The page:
Picture this. The daughter of the family has a secret boyfriend whom she's about to introduce to the family. No big deal, right? But what if she is an Indian and he's a Pakistani?
Picking on this pert premise screenwriter Neeraj Pandey does a special 69 on cross-border politics. Borderline tensions are diffused to the point until we see just the ludicrous futility of cultural bickering. It's a delicious idea to build a plot around. Pandey derives inspiration from a Spanish film Seres Queridos where the conflict between the Palestinian boy and his girlfriend's Jewish family was served in a feisty feast of farcical episodes, all meant to draw humour from the dysfunctional family's flaying dysfunctionalism.
In the Hindi adaptation the Pakistani boy is utterly and delectably lost in his girlfriend's Punjabi home in London.
Director Eeshwar Niwas (who had earlier adapted the ransom caper Ruthless People in a reasonably watchable film Love Ke Liye Kuch Bhi Karega) uses London city's night-scape as a beguiling backdrop to the Punjabi family's bickering. Ironically the plot loses its liberal air once out on the streets. Anupam Kher's tryst with a British hooker is sadly unanchored.
It's one evening in the family's history. The script brings out the eccentric characters and their whimsical ways with the kind of pleasure that a housewife experiences while serving up her husband's favourite dishes although she may not be too good at the cooking.
A lot of the humour simply sags in soggy lumps. There is a distinctly 'European' flavour and fervour to the unraveling of the comic mode in the dysfunctional family's life. Ali Zafar as the bewildered Pakistani boyfriend and Kirron Kher as his scattered mother-in-law-to-be project a prowling predatoriness to their scenes together. They are a delight to watch when thrown together.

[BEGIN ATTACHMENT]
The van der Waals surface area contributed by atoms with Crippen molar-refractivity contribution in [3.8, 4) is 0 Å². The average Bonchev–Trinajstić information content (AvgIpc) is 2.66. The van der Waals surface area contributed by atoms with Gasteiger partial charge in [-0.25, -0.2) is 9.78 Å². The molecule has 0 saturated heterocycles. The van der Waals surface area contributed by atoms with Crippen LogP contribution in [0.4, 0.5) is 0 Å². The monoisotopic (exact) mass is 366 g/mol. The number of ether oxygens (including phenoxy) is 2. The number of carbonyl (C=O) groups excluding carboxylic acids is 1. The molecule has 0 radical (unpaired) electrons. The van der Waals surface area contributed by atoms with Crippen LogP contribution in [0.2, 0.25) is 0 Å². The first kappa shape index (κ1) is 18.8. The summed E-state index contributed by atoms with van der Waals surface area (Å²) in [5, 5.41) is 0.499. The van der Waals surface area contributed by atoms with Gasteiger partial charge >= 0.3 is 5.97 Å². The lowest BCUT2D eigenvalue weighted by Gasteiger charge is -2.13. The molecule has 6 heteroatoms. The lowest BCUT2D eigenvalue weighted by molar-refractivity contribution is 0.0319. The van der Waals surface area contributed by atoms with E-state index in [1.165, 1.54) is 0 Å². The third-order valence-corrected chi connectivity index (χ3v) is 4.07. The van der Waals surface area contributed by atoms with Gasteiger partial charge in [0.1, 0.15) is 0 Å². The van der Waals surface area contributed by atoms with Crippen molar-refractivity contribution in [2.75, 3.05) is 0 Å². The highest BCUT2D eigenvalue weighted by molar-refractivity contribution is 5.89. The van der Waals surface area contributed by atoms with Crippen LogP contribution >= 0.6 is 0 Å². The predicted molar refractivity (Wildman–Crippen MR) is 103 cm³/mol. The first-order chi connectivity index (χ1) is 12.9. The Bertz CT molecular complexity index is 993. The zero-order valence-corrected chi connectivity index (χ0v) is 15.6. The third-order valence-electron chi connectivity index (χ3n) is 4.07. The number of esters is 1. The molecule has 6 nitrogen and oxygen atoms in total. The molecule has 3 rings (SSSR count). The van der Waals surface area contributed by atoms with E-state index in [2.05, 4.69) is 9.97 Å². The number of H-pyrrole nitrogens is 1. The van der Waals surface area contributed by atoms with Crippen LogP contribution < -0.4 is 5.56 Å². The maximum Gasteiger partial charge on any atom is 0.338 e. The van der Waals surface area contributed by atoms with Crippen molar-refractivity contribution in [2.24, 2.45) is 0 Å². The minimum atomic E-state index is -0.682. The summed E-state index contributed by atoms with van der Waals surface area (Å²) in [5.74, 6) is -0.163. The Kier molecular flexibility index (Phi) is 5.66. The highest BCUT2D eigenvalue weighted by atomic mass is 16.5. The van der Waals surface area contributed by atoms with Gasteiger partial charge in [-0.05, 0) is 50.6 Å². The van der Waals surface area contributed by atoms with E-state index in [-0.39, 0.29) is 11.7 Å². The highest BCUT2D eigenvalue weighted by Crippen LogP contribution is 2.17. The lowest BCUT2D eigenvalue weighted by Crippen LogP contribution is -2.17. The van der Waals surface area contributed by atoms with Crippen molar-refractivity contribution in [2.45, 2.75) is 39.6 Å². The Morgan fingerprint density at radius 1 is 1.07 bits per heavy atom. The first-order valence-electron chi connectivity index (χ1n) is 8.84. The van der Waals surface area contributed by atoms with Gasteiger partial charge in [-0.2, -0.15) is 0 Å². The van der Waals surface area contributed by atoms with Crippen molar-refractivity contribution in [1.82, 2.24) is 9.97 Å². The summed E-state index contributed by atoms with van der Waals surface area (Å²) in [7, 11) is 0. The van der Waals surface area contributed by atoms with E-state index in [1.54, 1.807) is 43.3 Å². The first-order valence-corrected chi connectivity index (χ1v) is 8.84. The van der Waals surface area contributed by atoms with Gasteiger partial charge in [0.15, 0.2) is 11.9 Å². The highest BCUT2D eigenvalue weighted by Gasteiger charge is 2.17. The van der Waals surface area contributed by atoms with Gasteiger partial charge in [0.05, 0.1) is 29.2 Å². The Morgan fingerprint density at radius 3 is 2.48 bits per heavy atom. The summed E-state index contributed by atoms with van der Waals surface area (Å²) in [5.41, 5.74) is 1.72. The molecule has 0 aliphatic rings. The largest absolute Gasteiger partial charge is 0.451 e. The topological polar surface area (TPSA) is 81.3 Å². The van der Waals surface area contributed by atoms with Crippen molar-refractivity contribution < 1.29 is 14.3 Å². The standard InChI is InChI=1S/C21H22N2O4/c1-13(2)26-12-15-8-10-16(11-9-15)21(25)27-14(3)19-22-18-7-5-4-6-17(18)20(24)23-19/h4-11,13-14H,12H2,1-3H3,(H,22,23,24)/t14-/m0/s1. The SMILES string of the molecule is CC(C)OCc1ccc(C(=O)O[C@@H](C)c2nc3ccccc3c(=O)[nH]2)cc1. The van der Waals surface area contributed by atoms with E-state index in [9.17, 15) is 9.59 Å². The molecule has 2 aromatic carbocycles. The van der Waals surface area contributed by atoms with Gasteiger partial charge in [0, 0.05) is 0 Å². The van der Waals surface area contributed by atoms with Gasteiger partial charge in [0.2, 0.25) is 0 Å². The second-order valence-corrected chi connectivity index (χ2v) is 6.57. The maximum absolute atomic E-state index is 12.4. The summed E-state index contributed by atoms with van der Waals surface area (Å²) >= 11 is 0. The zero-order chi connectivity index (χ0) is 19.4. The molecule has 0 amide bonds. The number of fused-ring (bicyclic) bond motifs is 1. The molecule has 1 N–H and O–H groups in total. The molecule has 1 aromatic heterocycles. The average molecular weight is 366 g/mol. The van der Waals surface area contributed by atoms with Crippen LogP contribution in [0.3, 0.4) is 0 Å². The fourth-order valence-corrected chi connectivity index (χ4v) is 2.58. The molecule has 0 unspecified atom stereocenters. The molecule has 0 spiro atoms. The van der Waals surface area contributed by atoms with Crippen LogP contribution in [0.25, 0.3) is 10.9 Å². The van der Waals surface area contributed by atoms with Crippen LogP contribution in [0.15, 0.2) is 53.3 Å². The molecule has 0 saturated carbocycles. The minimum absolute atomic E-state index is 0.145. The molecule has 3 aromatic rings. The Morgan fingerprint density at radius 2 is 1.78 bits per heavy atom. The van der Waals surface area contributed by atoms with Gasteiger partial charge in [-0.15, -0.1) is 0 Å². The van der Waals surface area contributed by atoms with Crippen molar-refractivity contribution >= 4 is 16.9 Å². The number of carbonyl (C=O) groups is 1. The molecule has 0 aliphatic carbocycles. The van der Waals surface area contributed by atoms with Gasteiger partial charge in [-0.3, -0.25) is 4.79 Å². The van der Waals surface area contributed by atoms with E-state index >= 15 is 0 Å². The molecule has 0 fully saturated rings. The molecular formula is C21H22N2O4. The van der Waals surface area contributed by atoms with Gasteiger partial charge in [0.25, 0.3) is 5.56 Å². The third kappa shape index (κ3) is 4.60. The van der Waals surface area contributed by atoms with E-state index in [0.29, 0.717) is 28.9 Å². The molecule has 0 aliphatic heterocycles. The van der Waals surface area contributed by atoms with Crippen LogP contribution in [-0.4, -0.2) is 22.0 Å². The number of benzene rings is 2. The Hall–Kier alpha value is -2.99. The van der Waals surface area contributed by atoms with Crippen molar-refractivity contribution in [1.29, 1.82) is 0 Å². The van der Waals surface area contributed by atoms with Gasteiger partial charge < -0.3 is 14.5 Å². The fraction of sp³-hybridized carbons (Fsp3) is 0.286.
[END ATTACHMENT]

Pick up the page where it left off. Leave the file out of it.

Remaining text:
I really wish there was more of Kher and Zafar in the plot. The meat of the matter lies in the mater's time on screen with her damaad. Yami Gautam as the giggly prim girlfriend is a sketchily written mediocre character with no dips and curves.
New-find Sara Khan as Yami's sister comes across as a far more seductive character. The role is tantalizing and Khan plays with guts and vivacity the near-divorced single mother with a restless foot under the dining table. And for my money Sara Khan's table-top dance with the distinctly diffident Ali Zafar is the film's highlight.
Sadly by the time the Khan girl's sexy jig comes along the plot knows not what it is doing. It meanders in search of a combustive climax. The strenuous effort to Indianize a Spanish comedy begins to take its toll on the narrative when the dysfunctional family (no different from , say, Preity Zinta's family of eccentrics in New York in Kal Ho Na Ho) runs out of tricks to rivet us to their wackiness.
The film comes to an inglorious halt with one of the character's stumbling home in a dazed condition, much in the same condition as the plot. But there is a lot that goes in its favour. The elegantly done-up cosy and eccentric atmosphere of a London home, for one. David Meadows' cinematography looks at London as home rather than a touristic destination. Sanjoy Chowdhury's background score reminds us that no matter how hard the characters scream the music needn't get aggressive in support.
The cast, as mentioned, largely does well for itself with Ali Zafar, Kirron Kher and Sara Khan leading the pack. Zafar and his screen-other have an excellent Indo-Pak moment towards the end when they taunt one another's country's politics .The dreaded 'K' word is not mentioned. But you can feel the sting of the simmering discontent between the two cultures. And your mind plays back to Kirron Kher's warning to her daughter, 'What will you do when he marries another woman? When he makes you change your religion?'
Is it enough for two individuals from clashing cultures and countries to be in love? Love can be quite a bitch. Total Siyapaa is total madness. An audacious comedy that dares to poke fun at a border issue, the film is stylized and is attentively staged. It may not equal the intense cross-border passion of Randhir Kapoor's Henna. But it isn't even trying.
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